Two strikes and you’re out. That’s the score in Canada, where Wal-Mart has now lost two Supreme Court battles in their three year effort to stop workers in its store in Weyburn, Saskatchewan from trying to form a union. Bloomberg News reported today that the Supreme Court of Canada refused to hear an appeal by Wal-Mart from a lower court ruling that said workers in the retailer’s Weyburn store could continue their unionization efforts. Wal-Mart tried to argue in the case “Wal-Mart Canada Corp. v. Saskatchewan Labour Relations Board” that the Labour Board should not be allowed to rule on their case because the Board is biased in favor of labor, and against Wal-Mart. Wal-Mart has been desperately trying to delay the unionization process. The Saskatchewan Labour Relations Board is now free to decide whether Wal-Mart workers at the Weyburn store should be certified, so they can bargain for a labor contract. Weyburn will be the third Wal-Mart store in Canada with active union status. “After losing in the high court, you’d think they have run out of stalling tactics,” a spokesman for the United Food and Commercial Workers union told Bloomberg News. In April of 2005, Wal-Mart lost an appeal to the Canadian Supreme Court, when the justices refused to overturn the Labour Board’s demand that the company turn over documents to the union. The workers first applied for union status in April 2004, so the company has successfully run up the union’s legal bills, and blocked the door to unionization. Wal-Mart stores in the Quebec towns of Saint-Hyacinthe and Gatineau are already unionized. Wal-Mart has taken the Gatineau unionization to court, the union said.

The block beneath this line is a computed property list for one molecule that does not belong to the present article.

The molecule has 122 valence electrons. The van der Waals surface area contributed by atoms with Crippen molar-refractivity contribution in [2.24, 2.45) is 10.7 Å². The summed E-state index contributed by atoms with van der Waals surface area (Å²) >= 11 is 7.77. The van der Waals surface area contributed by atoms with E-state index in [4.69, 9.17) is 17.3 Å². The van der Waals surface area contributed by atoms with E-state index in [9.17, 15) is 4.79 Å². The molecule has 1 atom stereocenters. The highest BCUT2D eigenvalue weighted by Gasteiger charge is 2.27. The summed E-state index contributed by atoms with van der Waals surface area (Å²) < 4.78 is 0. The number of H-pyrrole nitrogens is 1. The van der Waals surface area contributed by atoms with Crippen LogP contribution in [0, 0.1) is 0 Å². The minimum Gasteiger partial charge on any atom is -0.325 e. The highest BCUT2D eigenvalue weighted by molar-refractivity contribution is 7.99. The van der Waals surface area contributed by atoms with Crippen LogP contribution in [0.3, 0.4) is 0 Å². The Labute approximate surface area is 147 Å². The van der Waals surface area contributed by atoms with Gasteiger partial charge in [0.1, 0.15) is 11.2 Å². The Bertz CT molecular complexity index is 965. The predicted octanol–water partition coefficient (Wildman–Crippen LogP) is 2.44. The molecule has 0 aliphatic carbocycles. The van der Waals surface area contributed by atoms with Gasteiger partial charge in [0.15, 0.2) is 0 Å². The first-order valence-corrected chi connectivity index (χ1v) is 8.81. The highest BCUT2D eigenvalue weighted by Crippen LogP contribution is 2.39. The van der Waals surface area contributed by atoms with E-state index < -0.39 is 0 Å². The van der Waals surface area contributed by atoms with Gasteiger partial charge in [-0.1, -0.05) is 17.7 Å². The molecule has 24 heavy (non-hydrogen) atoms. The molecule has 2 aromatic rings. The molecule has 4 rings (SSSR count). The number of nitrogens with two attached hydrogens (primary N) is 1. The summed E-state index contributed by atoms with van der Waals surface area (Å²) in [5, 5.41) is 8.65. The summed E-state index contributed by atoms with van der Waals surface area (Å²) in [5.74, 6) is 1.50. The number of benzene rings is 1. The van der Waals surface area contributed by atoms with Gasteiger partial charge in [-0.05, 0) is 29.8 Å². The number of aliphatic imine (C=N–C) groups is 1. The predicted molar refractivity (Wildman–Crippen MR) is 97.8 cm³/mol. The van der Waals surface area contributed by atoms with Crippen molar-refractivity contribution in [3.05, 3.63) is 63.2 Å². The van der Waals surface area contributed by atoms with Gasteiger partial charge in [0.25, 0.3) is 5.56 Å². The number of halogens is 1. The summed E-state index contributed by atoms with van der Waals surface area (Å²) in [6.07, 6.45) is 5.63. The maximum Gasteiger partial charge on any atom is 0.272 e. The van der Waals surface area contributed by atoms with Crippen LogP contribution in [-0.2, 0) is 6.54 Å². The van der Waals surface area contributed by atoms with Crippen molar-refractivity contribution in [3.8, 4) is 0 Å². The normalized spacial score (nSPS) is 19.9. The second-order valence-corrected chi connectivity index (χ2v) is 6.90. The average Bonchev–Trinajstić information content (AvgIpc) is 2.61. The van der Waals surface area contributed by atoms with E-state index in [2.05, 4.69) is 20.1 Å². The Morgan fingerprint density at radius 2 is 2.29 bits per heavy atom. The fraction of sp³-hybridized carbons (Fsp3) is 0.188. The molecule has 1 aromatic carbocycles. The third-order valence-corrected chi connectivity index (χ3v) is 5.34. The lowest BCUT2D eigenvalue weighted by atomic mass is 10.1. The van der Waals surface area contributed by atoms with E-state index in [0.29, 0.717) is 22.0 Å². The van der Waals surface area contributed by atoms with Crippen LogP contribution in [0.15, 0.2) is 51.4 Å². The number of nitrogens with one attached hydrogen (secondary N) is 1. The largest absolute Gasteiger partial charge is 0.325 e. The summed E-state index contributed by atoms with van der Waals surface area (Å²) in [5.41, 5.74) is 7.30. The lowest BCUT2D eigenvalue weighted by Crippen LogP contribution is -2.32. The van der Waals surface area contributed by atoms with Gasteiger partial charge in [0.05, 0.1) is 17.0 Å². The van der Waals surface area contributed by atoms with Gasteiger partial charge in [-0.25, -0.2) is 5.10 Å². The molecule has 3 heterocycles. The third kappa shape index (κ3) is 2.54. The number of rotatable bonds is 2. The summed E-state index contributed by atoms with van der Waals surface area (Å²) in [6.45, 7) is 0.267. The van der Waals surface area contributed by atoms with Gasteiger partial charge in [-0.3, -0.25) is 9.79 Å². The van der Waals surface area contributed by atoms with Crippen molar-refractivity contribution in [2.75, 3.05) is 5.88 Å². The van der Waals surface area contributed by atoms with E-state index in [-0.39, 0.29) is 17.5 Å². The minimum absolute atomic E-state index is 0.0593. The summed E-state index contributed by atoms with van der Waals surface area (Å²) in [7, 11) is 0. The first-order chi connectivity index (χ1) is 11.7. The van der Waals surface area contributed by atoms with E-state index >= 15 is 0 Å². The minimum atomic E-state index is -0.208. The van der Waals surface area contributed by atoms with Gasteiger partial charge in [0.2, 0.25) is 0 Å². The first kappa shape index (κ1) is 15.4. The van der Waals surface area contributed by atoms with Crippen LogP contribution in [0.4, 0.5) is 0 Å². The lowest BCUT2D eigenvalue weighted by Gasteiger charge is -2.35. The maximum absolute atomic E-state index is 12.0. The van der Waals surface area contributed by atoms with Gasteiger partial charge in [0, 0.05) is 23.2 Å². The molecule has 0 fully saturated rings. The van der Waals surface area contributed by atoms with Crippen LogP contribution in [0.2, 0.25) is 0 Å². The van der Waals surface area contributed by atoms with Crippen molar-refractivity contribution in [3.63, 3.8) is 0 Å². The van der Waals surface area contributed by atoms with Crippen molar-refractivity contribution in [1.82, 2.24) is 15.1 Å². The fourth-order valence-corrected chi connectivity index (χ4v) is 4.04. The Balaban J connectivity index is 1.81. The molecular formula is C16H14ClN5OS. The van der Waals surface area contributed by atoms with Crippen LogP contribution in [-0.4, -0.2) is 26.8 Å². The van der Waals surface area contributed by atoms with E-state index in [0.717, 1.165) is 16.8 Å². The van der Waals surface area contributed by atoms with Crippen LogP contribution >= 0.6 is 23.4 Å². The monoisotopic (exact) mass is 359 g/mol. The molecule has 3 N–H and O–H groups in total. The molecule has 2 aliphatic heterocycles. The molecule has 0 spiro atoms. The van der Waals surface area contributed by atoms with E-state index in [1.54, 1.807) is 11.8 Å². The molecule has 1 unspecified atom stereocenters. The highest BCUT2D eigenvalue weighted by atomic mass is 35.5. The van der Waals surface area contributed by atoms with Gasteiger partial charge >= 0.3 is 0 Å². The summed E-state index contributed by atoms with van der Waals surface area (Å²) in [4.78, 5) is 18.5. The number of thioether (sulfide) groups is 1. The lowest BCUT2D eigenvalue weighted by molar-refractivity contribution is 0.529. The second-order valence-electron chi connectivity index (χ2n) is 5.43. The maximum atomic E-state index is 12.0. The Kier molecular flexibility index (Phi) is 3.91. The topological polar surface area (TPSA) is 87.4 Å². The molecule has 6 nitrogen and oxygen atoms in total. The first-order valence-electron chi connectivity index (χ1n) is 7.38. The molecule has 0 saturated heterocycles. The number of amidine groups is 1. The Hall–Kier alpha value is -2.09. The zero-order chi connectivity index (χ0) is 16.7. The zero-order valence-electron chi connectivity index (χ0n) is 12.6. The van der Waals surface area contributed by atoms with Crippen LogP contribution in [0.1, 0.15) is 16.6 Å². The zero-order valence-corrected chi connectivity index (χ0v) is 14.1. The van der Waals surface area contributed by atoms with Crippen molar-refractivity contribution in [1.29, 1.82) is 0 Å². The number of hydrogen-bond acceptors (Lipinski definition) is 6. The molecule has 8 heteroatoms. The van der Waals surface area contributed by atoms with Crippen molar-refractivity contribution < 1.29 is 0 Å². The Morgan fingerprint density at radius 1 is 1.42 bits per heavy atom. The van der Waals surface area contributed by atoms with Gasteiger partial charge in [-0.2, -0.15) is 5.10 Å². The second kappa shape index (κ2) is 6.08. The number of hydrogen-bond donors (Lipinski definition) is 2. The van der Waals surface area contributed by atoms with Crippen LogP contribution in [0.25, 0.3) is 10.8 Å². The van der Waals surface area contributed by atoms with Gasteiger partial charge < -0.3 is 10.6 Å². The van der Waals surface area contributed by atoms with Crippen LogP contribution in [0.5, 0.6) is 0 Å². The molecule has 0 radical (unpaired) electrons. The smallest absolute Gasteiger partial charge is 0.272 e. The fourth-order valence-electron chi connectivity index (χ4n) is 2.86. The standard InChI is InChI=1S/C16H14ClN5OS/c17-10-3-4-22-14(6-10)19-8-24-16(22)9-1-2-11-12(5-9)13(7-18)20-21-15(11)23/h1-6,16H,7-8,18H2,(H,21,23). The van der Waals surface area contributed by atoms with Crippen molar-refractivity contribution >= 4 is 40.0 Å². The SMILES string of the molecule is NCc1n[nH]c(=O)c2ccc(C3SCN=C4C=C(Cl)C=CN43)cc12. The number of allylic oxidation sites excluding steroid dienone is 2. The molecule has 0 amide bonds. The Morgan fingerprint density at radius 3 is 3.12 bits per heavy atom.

The very first Canadian Wal-Mart store to be unionized was in Jonquiere, Quebec. That store was closed by the company in April 2005 shortly after the workers voted in the union. At the time, Wal-Mart stated that closure of the store had nothing to do with unionization. In China, Wal-Mart has been forced to accept the state-run union, but in the U.S. and Canada, the retailer has aggressively worked to bust union activity at the store level through a careful campaign of employee surveillance, a special Union Hotline to alert the company, and anti-union teams to counteract union organizing store by store. Wal-Mart says it is not anti-union, just non-union. It arms its store managers with a manual that helps them profile potential trouble-makers among their workers, or union spies, known as “salts.” For related stories, search Newsflash by “unions.”